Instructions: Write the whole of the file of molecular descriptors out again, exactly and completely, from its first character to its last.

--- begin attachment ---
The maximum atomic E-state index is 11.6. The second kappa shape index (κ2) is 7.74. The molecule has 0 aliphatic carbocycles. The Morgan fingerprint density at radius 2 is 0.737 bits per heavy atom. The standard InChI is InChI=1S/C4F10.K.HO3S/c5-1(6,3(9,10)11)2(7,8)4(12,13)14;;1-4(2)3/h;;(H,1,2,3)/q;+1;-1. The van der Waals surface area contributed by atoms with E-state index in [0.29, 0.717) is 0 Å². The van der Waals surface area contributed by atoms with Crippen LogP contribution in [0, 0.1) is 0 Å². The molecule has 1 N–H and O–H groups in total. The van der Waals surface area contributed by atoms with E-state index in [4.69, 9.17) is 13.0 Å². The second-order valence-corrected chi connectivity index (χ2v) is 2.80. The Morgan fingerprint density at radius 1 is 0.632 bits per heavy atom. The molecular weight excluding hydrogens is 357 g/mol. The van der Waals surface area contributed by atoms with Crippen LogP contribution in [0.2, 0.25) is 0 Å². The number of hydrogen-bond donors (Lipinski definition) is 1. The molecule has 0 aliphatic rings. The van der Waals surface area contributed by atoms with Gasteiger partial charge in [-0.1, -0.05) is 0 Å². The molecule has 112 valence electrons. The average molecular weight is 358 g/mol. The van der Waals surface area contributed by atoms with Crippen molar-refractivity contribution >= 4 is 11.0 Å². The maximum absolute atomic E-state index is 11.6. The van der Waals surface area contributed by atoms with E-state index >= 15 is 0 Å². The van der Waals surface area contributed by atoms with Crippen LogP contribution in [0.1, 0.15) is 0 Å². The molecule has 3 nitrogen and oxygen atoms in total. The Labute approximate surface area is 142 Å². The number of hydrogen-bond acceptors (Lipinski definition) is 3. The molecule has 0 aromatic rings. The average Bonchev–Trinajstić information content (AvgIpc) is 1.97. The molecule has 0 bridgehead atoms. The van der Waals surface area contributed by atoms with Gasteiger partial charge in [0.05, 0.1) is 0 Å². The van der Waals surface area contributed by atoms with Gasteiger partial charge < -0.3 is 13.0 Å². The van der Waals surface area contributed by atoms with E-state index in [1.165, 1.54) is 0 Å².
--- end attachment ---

The maximum atomic E-state index is 11.6. The second kappa shape index (κ2) is 7.74. The molecule has 0 aliphatic carbocycles. The Morgan fingerprint density at radius 2 is 0.737 bits per heavy atom. The standard InChI is InChI=1S/C4F10.K.HO3S/c5-1(6,3(9,10)11)2(7,8)4(12,13)14;;1-4(2)3/h;;(H,1,2,3)/q;+1;-1. The van der Waals surface area contributed by atoms with E-state index in [0.29, 0.717) is 0 Å². The van der Waals surface area contributed by atoms with Crippen LogP contribution in [0, 0.1) is 0 Å². The molecule has 1 N–H and O–H groups in total. The van der Waals surface area contributed by atoms with E-state index in [4.69, 9.17) is 13.0 Å². The second-order valence-corrected chi connectivity index (χ2v) is 2.80. The Morgan fingerprint density at radius 1 is 0.632 bits per heavy atom. The molecular weight excluding hydrogens is 357 g/mol. The van der Waals surface area contributed by atoms with Crippen LogP contribution in [0.2, 0.25) is 0 Å². The number of hydrogen-bond donors (Lipinski definition) is 1. The molecule has 0 aliphatic rings. The van der Waals surface area contributed by atoms with Gasteiger partial charge in [-0.1, -0.05) is 0 Å². The molecule has 112 valence electrons. The average molecular weight is 358 g/mol. The van der Waals surface area contributed by atoms with Crippen molar-refractivity contribution >= 4 is 11.0 Å². The maximum absolute atomic E-state index is 11.6. The van der Waals surface area contributed by atoms with E-state index >= 15 is 0 Å². The van der Waals surface area contributed by atoms with Crippen LogP contribution in [0.1, 0.15) is 0 Å². The molecule has 3 nitrogen and oxygen atoms in total. The Labute approximate surface area is 142 Å². The number of hydrogen-bond acceptors (Lipinski definition) is 3. The molecule has 0 aromatic rings. The average Bonchev–Trinajstić information content (AvgIpc) is 1.97. The molecule has 0 bridgehead atoms. The van der Waals surface area contributed by atoms with Gasteiger partial charge in [0.05, 0.1) is 0 Å². The van der Waals surface area contributed by atoms with Gasteiger partial charge < -0.3 is 13.0 Å². The van der Waals surface area contributed by atoms with E-state index in [1.165, 1.54) is 0 Å².